Three Eassys on Capital Markets
This dissertation is a combination of three papers on capital markets. The first chapter studies on the impact of cost of capital on corporate investment and financing decisions. Previous literature shows that the implied cost of capital (ICC) has a negative effect on investment, while the factor model-based estimates have positive effects on investment. Our paper documents that these alternative cost-of-equity proxies also have opposite effects on equity issuance. We show that the ICC has negative effects on investment and equity issuance by capturing the firm-specific discount rate news, whereas the factor model-based estimates have positive effects on these decisions by capturing the market-wide cash flow news. Thus, the opposite effects of the ICC and factor-model based estimates can be explained by their distinctive information contents. In the second chapter, I evaluate the economic consequences of advisory misconduct by estimating the effect of publicly disclosed regulatory actions of mutual fund advisors on fund flows. Based on a broad set of misconduct events from 2000-2013, I find a 5% reduction in fund flows to malfeasant advisors in one year following the misconduct. Further analysis using the 2001 SEC electronic filing mandate as a positive shock to misconduct transparency corroborates these results. In order to mitigate the negative impact on flows, mutual fund companies tend to raise marketing expenditures, reduce contractual incentives and relax investment restrictions in subsequent years. Moreover, advisory misconduct adversely affects advising relationships and advisor survival. My findings highlight the significant impact of misconduct on fund flows and advisory contracting in the mutual fund industry. In the last chapter, we evaluate the effectiveness of Interfund Lending Programs for both borrowing and lending funds in fund families. We find strong support for the positive effect for borrowing funds. Under extreme distress ILP-funds have 0.32% higher returns than non-ILP funds in the following week. Sub-sample analysis shows that the positive effect is mainly driven by equity and municipal funds, and the effect is more pronounced when funds hold illiquid assets, when external funding cost is high, and when fund families are more diversified in styles. Moreover, Interfund Lending Programs facilitate liquidity management and reduce external borrowing activities. But we find limited evidence concerning the effectiveness for lending funds. Taken together, our results suggest that Interfund Lending Programs play a crucial part as internal capital market in fund families.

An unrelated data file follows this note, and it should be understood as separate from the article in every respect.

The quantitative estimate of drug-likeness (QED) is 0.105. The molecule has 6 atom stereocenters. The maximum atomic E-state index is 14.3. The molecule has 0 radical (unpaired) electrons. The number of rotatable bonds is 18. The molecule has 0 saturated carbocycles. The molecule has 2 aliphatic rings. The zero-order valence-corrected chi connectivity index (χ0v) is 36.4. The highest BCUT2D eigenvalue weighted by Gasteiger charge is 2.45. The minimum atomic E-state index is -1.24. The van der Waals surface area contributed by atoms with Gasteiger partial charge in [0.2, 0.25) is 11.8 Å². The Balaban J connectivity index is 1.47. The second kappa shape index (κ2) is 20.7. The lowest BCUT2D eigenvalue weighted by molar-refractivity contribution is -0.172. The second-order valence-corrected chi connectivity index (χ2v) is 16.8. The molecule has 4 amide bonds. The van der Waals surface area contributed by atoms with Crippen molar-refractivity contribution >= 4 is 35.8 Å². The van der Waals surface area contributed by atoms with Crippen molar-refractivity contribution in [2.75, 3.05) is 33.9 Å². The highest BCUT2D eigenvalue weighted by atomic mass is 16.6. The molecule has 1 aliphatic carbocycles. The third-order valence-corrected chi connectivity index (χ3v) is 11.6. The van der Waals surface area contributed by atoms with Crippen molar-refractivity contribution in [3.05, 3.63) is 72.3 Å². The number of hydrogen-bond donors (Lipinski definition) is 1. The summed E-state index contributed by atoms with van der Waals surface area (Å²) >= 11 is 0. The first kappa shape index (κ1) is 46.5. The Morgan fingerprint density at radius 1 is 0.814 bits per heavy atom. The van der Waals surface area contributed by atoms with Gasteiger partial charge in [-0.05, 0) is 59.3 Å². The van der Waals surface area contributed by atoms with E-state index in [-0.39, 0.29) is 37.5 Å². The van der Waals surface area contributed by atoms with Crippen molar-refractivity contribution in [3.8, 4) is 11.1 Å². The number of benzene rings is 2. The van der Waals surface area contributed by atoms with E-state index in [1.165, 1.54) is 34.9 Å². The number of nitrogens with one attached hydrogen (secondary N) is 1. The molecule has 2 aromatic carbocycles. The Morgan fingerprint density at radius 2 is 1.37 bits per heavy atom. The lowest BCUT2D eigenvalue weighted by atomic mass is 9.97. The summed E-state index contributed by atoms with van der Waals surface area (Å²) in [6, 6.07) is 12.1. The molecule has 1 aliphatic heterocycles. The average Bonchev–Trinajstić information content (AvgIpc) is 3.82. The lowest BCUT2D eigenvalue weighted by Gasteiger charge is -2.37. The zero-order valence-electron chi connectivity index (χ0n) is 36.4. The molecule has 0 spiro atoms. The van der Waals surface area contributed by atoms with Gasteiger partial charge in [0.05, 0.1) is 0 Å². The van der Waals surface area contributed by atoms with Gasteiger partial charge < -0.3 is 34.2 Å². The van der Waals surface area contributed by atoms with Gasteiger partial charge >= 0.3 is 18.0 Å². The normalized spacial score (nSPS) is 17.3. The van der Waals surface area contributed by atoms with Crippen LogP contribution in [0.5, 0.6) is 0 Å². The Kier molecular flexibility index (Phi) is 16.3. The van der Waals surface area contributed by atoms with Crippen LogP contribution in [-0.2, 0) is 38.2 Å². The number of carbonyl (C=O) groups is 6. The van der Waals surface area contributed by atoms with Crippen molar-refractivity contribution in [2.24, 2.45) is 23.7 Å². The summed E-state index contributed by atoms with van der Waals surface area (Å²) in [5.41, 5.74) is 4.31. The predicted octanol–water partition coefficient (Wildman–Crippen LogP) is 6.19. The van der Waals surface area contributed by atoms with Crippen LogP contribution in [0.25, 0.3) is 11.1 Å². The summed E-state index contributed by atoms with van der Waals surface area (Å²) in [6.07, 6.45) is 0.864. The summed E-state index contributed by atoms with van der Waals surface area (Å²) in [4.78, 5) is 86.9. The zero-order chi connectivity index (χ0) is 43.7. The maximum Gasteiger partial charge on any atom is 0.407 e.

Advisory Misconduct; Capital Markets; Cost of Capital; Liquidity Supply; Management; Economics; Finance
Ng, David T.
Hwang, Byoung-Hyoun; Yonker, Scott E.
Applied Economics and Management
Ph. D., Applied Economics and Management
Doctor of Philosophy
dissertation or thesis